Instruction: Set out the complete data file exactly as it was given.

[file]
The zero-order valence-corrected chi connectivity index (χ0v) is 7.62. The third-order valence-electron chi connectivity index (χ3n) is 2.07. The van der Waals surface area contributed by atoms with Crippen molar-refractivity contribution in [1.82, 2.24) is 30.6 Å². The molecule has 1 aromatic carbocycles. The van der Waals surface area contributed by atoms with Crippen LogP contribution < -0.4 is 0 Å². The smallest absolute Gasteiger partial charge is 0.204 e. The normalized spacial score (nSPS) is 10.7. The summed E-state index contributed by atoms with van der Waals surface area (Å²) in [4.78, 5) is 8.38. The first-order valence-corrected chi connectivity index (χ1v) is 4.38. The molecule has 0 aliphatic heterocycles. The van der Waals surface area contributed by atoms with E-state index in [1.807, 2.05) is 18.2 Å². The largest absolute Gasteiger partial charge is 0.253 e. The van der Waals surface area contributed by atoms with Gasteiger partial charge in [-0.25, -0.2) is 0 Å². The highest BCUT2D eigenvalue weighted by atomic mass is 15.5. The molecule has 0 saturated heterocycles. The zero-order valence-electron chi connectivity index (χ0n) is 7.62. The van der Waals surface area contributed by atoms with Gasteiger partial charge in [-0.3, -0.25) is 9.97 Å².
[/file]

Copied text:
The zero-order valence-corrected chi connectivity index (χ0v) is 7.62. The third-order valence-electron chi connectivity index (χ3n) is 2.07. The van der Waals surface area contributed by atoms with Crippen molar-refractivity contribution in [1.82, 2.24) is 30.6 Å². The molecule has 1 aromatic carbocycles. The van der Waals surface area contributed by atoms with Crippen LogP contribution < -0.4 is 0 Å². The smallest absolute Gasteiger partial charge is 0.204 e. The normalized spacial score (nSPS) is 10.7. The summed E-state index contributed by atoms with van der Waals surface area (Å²) in [4.78, 5) is 8.38. The first-order valence-corrected chi connectivity index (χ1v) is 4.38. The molecule has 0 aliphatic heterocycles. The van der Waals surface area contributed by atoms with E-state index in [1.807, 2.05) is 18.2 Å². The largest absolute Gasteiger partial charge is 0.253 e. The van der Waals surface area contributed by atoms with Gasteiger partial charge in [-0.25, -0.2) is 0 Å². The highest BCUT2D eigenvalue weighted by atomic mass is 15.5. The molecule has 0 saturated heterocycles. The zero-order valence-electron chi connectivity index (χ0n) is 7.62. The van der Waals surface area contributed by atoms with Gasteiger partial charge in [-0.3, -0.25) is 9.97 Å².